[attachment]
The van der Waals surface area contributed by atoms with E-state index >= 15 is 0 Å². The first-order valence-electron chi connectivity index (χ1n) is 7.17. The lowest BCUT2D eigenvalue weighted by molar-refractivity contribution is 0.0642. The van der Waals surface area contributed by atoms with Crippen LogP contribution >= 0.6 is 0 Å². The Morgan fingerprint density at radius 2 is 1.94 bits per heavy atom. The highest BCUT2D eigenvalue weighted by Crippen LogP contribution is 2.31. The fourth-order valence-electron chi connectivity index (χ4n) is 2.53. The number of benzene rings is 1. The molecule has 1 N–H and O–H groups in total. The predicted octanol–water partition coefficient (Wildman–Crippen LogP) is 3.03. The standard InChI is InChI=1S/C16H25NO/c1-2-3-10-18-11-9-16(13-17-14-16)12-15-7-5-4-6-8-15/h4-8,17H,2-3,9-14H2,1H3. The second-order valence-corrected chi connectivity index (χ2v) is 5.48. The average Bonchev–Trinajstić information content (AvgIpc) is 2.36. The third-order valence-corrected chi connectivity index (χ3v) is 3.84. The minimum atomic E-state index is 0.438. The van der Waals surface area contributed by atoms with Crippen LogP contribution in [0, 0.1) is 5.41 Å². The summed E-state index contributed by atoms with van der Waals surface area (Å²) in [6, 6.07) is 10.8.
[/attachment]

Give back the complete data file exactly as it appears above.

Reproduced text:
The van der Waals surface area contributed by atoms with E-state index >= 15 is 0 Å². The first-order valence-electron chi connectivity index (χ1n) is 7.17. The lowest BCUT2D eigenvalue weighted by molar-refractivity contribution is 0.0642. The van der Waals surface area contributed by atoms with Crippen LogP contribution >= 0.6 is 0 Å². The Morgan fingerprint density at radius 2 is 1.94 bits per heavy atom. The highest BCUT2D eigenvalue weighted by Crippen LogP contribution is 2.31. The fourth-order valence-electron chi connectivity index (χ4n) is 2.53. The number of benzene rings is 1. The molecule has 1 N–H and O–H groups in total. The predicted octanol–water partition coefficient (Wildman–Crippen LogP) is 3.03. The standard InChI is InChI=1S/C16H25NO/c1-2-3-10-18-11-9-16(13-17-14-16)12-15-7-5-4-6-8-15/h4-8,17H,2-3,9-14H2,1H3. The second-order valence-corrected chi connectivity index (χ2v) is 5.48. The average Bonchev–Trinajstić information content (AvgIpc) is 2.36. The third-order valence-corrected chi connectivity index (χ3v) is 3.84. The minimum atomic E-state index is 0.438. The van der Waals surface area contributed by atoms with Crippen LogP contribution in [0, 0.1) is 5.41 Å². The summed E-state index contributed by atoms with van der Waals surface area (Å²) in [6, 6.07) is 10.8.